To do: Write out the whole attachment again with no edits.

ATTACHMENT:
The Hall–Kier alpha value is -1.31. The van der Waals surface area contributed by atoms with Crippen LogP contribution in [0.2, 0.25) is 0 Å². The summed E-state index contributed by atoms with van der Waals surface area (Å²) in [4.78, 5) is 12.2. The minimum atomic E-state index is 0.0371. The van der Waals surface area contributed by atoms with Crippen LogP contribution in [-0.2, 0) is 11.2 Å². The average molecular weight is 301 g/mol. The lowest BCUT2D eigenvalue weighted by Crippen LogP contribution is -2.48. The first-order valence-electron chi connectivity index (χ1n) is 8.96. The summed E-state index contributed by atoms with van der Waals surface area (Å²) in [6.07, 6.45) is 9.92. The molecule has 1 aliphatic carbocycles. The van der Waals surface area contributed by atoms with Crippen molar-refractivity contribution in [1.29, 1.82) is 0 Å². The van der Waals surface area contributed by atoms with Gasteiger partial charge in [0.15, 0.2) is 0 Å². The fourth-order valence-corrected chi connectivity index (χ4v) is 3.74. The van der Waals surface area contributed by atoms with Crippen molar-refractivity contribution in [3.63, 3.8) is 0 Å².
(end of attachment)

The Hall–Kier alpha value is -1.31. The van der Waals surface area contributed by atoms with Crippen LogP contribution in [0.2, 0.25) is 0 Å². The summed E-state index contributed by atoms with van der Waals surface area (Å²) in [4.78, 5) is 12.2. The minimum atomic E-state index is 0.0371. The van der Waals surface area contributed by atoms with Crippen LogP contribution in [-0.2, 0) is 11.2 Å². The average molecular weight is 301 g/mol. The lowest BCUT2D eigenvalue weighted by Crippen LogP contribution is -2.48. The first-order valence-electron chi connectivity index (χ1n) is 8.96. The summed E-state index contributed by atoms with van der Waals surface area (Å²) in [6.07, 6.45) is 9.92. The molecule has 1 aliphatic carbocycles. The van der Waals surface area contributed by atoms with Crippen molar-refractivity contribution in [1.29, 1.82) is 0 Å². The van der Waals surface area contributed by atoms with Gasteiger partial charge in [0.15, 0.2) is 0 Å². The fourth-order valence-corrected chi connectivity index (χ4v) is 3.74. The van der Waals surface area contributed by atoms with Crippen molar-refractivity contribution in [3.63, 3.8) is 0 Å².